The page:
The list won't be made public until a tentative contract is reached, but Mowrey says it will not deprive America West pilots of any of their current flying and will preserve their premerger career expectations. "For our new union to succeed in the long term, it is critical that we work hard to advocate for the seniority rights of all of our pilots, both East and West," he says.
Regarding the America West pilots' refusal to pay dues, USAPA hasn't sought terminations, but it is likely to do so in September. "We wanted to give our fellow union pilots every opportunity to comply with the contract," says union spokesman Arnie Gentile. "But it wouldn't be fair to dues-paying members to let other members ride for free."
Says airline spokesman Morgan Durrant: "If we receive such a request and USAPA has followed the required process, then we would be obligated to follow the provisions of the pilot collective bargaining agreements."
Some America West pilots have reacted poorly to the election results, according to a lawsuit filed by USAPA in U.S. District Court in Charlotte in May. The suit alleges that some sought to sabotage the new union by making thousands of frivolous phone calls to toll-free lines, creating profane emails doctored to appear as if they were sent by USAPA, intimidating America West pilots who were open to engaging with USAPA, and taking other hostile actions.
In one case, the suit alleges, an America West pilot made 1,481 calls for 9,767 minutes to USAPA phone lines during a 10-day period. Between April 18 and May 20, USAPA's toll-free number was flooded with 13,986 calls consuming 46,047 minutes. The calls rang up charges for the fledgling union and blocked legitimate calls.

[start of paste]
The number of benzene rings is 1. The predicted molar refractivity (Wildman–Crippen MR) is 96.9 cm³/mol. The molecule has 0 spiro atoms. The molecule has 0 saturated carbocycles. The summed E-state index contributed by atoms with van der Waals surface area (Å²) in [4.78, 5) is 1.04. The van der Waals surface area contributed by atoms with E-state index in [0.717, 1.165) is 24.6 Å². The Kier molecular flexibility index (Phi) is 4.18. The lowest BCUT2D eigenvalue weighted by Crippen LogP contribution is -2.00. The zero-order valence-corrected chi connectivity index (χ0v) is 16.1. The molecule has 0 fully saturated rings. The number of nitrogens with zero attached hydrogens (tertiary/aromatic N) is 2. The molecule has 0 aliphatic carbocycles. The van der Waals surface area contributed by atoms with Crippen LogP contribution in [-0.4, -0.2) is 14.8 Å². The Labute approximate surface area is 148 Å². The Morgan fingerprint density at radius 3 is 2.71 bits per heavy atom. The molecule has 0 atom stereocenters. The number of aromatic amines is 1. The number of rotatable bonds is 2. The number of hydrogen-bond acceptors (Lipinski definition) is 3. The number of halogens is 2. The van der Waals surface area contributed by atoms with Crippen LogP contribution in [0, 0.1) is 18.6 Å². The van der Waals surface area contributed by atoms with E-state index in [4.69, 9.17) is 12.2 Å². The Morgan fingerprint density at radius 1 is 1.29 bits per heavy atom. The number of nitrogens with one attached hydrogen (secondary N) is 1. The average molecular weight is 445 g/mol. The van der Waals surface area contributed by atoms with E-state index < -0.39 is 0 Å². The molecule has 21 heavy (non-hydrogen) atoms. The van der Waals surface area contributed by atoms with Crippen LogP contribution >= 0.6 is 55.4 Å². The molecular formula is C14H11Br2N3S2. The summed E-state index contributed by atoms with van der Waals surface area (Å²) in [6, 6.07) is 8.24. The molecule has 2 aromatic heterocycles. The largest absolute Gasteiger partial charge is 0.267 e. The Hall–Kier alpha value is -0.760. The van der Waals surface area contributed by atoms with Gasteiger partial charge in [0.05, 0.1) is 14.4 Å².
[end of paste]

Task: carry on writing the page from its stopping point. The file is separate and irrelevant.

In July, the case was dismissed on the grounds that the alleged events wouldn't have violated federal antiracketeering laws, so the federal court lacked jurisdiction. The ruling said some of the claims could be refiled in state court, but USAPA hasn't decided whether to pursue the case.
Contract negotiations with the company continue to move at a snail's pace. As a result, three and a half years after the merger, pilots from the former US Airways still earn less than America West pilots. The airline has offered a package valued at about $120 million annually to equalize the pay rates, including a slight raise for the West pilots, but the talks haven't yet reached the stage where salary has been discussed.
That means that USAPA's most visible achievement, so far, has been to spark the controversy over fuel allocations. Gentile says the object wasn't to raise safety questions but rather to draw a line, because the airline challenged captain's authority when it called in the eight pilots for training. "Training should not be used as a disciplinary tool," he says. Before going public, he noted, "We made repeated requests to all levels of management and asked the Federal Aviation Administration to intervene -- it was just too important to ignore."
Swelbar says the move was extreme, and he notes that in recent months pilots at US Airways, American, a unit of
all have questioned their own airlines' safety practices.
"I have never seen the safety issue played as much as it is today," Swelbar says. "It is
disconcerting using the nuclear option at a time when consumer satisfaction with the industry is low. Does this really help anyone? I don't think so."